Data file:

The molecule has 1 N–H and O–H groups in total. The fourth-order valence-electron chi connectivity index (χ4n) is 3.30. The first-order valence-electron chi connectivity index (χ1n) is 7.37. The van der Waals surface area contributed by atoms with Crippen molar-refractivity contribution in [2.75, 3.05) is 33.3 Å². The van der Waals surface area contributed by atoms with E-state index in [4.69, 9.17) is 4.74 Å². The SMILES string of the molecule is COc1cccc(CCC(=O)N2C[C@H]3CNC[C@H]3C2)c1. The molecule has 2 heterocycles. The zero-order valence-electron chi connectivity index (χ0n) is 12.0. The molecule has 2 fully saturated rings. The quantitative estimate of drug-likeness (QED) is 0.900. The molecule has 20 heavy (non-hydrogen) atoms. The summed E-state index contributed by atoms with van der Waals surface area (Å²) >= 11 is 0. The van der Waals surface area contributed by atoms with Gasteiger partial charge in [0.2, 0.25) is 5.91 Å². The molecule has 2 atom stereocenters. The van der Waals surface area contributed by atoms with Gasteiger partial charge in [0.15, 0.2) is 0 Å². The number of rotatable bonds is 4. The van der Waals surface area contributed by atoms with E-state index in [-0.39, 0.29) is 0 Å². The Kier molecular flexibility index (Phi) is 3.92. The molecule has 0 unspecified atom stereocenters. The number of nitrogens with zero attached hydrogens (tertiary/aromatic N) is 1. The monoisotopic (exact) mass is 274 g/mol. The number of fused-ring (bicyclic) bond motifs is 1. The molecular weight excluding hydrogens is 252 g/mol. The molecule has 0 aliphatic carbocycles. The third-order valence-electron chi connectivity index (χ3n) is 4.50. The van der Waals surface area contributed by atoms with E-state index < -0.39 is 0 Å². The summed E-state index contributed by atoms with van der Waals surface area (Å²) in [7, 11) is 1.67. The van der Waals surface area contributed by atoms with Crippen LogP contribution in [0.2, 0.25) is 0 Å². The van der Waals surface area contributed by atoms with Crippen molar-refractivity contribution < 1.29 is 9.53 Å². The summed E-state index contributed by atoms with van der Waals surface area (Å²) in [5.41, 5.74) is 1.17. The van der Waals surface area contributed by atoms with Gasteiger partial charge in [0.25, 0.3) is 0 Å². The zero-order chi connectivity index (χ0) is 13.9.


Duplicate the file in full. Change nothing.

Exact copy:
The molecule has 1 N–H and O–H groups in total. The fourth-order valence-electron chi connectivity index (χ4n) is 3.30. The first-order valence-electron chi connectivity index (χ1n) is 7.37. The van der Waals surface area contributed by atoms with Crippen molar-refractivity contribution in [2.75, 3.05) is 33.3 Å². The van der Waals surface area contributed by atoms with E-state index in [4.69, 9.17) is 4.74 Å². The SMILES string of the molecule is COc1cccc(CCC(=O)N2C[C@H]3CNC[C@H]3C2)c1. The molecule has 2 heterocycles. The zero-order valence-electron chi connectivity index (χ0n) is 12.0. The molecule has 2 fully saturated rings. The quantitative estimate of drug-likeness (QED) is 0.900. The molecule has 20 heavy (non-hydrogen) atoms. The summed E-state index contributed by atoms with van der Waals surface area (Å²) >= 11 is 0. The van der Waals surface area contributed by atoms with Gasteiger partial charge in [0.2, 0.25) is 5.91 Å². The molecule has 2 atom stereocenters. The van der Waals surface area contributed by atoms with Gasteiger partial charge in [0.15, 0.2) is 0 Å². The number of rotatable bonds is 4. The van der Waals surface area contributed by atoms with E-state index in [-0.39, 0.29) is 0 Å². The Kier molecular flexibility index (Phi) is 3.92. The molecule has 0 unspecified atom stereocenters. The number of nitrogens with zero attached hydrogens (tertiary/aromatic N) is 1. The monoisotopic (exact) mass is 274 g/mol. The number of fused-ring (bicyclic) bond motifs is 1. The molecular weight excluding hydrogens is 252 g/mol. The molecule has 0 aliphatic carbocycles. The third-order valence-electron chi connectivity index (χ3n) is 4.50. The van der Waals surface area contributed by atoms with E-state index < -0.39 is 0 Å². The summed E-state index contributed by atoms with van der Waals surface area (Å²) in [7, 11) is 1.67. The van der Waals surface area contributed by atoms with Crippen LogP contribution in [0.2, 0.25) is 0 Å². The van der Waals surface area contributed by atoms with Crippen molar-refractivity contribution < 1.29 is 9.53 Å². The summed E-state index contributed by atoms with van der Waals surface area (Å²) in [5.41, 5.74) is 1.17. The van der Waals surface area contributed by atoms with Gasteiger partial charge in [0.25, 0.3) is 0 Å². The zero-order chi connectivity index (χ0) is 13.9.